Michela Wrong

Has Kenya Destroyed the ICC?

The body blows dealt by Nairobi have human rights groups questioning whether the court can -- or should -- prosecute atrocities in South Sudan and other African states.

When the supporters of Uhuru Kenyatta and William Ruto began systematically attacking the International Criminal Court (ICC) as a neo-colonialist institution biased against Africans in the run-up to Kenya's 2013 election, their prime concern was domestic: to ensure their champions escaped prosecution at The Hague. A publicity campaign that made clever use of social media was transformed into government policy once the two men were inaugurated president and deputy president, respectively. It then acquired diplomatic wings, with envoys from Nairobi crisscrossing the continent to drum up support, culminating with an extraordinary African Union summit last October at which it was agreed that African heads of state would no longer face ICC prosecution during terms in office.

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Why Are Africa's Militaries So Disappointingly Bad?

How history, greed, and nepotism are preventing the continent from securing itself against al-Shabab, Boko Haram, and other threats.

The optimistic "Africa Rising" slogan has been looking a little tired of late, as its critics point out that higher growth rates do not necessarily deliver either jobs or poverty alleviation. There's been less focus on another area where the "Africa Rising" narrative also seems to be failing to deliver: improved security for the continent's 1.1 billion inhabitants.

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‘Everyone Is Corrupt in Kenya, Even Grandmothers’

Is East Africa’s economic powerhouse becoming the continent’s newest lootocracy?

When the African press reported last month that Zimbabwe's President Robert Mugabe, not a leader known for his austere spending habits, had warned his generals against allowing his country to become "like Nigeria and Kenya, where you have to reach into your pocket to get anything done," the reaction in East Africa's biggest economy was one of derision. Kenya's collective scorn, however, was not aimed at Mugabe. It was directed inward. "The truth is bitter," ran a typical comment on the Standard newspaper's website. "You know you are in trouble when a fellow thief accuses you of stealing!" said another. "Everyone is corrupt in Kenya, even grandmothers," lamented another.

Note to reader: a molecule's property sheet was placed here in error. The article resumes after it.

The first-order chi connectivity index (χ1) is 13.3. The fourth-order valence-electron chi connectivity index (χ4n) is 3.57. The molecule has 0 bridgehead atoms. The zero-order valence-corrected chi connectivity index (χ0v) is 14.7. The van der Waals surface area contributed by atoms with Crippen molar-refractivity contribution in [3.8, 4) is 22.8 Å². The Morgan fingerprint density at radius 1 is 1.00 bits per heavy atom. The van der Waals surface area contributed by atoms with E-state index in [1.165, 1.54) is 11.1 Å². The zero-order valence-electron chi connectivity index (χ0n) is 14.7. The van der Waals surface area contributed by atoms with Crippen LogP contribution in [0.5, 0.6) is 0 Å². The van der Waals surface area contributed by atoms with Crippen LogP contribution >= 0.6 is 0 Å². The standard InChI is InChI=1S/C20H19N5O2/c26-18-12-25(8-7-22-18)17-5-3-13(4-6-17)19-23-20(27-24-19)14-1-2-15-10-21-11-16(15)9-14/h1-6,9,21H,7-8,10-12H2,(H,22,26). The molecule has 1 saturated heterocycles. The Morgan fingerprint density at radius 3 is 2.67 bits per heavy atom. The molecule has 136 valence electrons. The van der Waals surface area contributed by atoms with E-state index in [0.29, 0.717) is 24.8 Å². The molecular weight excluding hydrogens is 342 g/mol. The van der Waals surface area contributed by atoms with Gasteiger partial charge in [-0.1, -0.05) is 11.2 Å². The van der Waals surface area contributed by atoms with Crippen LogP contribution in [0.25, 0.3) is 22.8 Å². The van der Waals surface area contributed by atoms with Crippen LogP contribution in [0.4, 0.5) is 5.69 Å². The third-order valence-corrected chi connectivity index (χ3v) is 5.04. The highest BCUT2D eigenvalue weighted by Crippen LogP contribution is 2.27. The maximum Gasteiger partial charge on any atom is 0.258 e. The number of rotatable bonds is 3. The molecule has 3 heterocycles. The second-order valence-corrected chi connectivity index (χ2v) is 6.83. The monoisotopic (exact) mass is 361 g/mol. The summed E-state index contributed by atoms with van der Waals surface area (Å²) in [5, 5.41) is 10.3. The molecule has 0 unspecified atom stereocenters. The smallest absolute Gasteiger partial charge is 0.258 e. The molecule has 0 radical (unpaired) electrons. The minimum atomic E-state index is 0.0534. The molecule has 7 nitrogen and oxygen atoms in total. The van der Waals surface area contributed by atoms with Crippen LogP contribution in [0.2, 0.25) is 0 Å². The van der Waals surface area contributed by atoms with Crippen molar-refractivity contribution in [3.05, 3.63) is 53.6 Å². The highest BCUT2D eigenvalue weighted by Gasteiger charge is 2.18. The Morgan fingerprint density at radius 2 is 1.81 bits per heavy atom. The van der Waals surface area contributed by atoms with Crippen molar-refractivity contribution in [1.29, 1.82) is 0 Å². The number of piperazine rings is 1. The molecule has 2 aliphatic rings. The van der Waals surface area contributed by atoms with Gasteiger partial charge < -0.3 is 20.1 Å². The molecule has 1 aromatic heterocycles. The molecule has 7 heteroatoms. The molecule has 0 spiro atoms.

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Leave None to Tell the Other Story

20 years after the Rwandan genocide, is Paul Kagame's government assassinating its critics?

When a British friend met up with Patrick Karegeya in a Johannesburg hotel in late 2013, the former Rwandan head of external intelligence appeared to have reached a crisis point. There was no sign of the two bodyguards -- supplied by the South African government -- who once dogged his every move. "He referred to himself as 'a dead man walking' but strolled from garage to foyer without a sideways glance, taking no notice of possible surveillance," remembers the friend. "He was the most depressed I've seen him in years."

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#AfricaTrending

From FIFA to Magnum ice cream to Nairobi’s traffic, a glimpse at what Africans talk about on Twitter.

The last quarter of 2013 was a turbulent period in Africa. Nelson Mandela died, plunging South Africa into mourning and robbing the world of a secular saint. Hopes of peace in South Sudan were dashed when a new civil war broke out. Militias fighting sent thousands fleeing the Central African Republic. Uganda's parliament passed a draconian anti-gay law.

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